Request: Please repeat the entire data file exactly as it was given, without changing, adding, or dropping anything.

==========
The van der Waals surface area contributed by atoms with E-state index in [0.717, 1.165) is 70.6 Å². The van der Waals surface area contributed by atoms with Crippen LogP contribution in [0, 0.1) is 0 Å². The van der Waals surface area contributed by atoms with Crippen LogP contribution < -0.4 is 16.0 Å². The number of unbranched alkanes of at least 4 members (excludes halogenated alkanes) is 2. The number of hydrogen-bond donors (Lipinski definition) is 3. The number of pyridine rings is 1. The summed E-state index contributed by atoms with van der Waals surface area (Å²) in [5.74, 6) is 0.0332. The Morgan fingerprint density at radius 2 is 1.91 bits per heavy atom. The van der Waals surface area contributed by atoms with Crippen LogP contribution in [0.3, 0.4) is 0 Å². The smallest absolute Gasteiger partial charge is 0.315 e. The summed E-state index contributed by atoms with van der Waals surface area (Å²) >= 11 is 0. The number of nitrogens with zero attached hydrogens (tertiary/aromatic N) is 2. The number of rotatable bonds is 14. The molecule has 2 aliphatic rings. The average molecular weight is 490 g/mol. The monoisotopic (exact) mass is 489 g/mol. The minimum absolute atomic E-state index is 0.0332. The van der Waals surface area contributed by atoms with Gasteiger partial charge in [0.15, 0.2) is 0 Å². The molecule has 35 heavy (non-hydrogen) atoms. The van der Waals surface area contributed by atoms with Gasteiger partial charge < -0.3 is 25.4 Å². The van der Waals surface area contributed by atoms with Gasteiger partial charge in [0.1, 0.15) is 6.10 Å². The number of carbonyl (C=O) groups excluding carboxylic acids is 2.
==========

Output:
The van der Waals surface area contributed by atoms with E-state index in [0.717, 1.165) is 70.6 Å². The van der Waals surface area contributed by atoms with Crippen LogP contribution in [0, 0.1) is 0 Å². The van der Waals surface area contributed by atoms with Crippen LogP contribution < -0.4 is 16.0 Å². The number of unbranched alkanes of at least 4 members (excludes halogenated alkanes) is 2. The number of hydrogen-bond donors (Lipinski definition) is 3. The number of pyridine rings is 1. The summed E-state index contributed by atoms with van der Waals surface area (Å²) in [5.74, 6) is 0.0332. The Morgan fingerprint density at radius 2 is 1.91 bits per heavy atom. The van der Waals surface area contributed by atoms with Crippen LogP contribution in [0.3, 0.4) is 0 Å². The smallest absolute Gasteiger partial charge is 0.315 e. The summed E-state index contributed by atoms with van der Waals surface area (Å²) >= 11 is 0. The number of nitrogens with zero attached hydrogens (tertiary/aromatic N) is 2. The number of rotatable bonds is 14. The molecule has 2 aliphatic rings. The average molecular weight is 490 g/mol. The monoisotopic (exact) mass is 489 g/mol. The minimum absolute atomic E-state index is 0.0332. The van der Waals surface area contributed by atoms with Gasteiger partial charge in [0.15, 0.2) is 0 Å². The molecule has 35 heavy (non-hydrogen) atoms. The van der Waals surface area contributed by atoms with Gasteiger partial charge < -0.3 is 25.4 Å². The van der Waals surface area contributed by atoms with Gasteiger partial charge in [0.1, 0.15) is 6.10 Å². The number of carbonyl (C=O) groups excluding carboxylic acids is 2.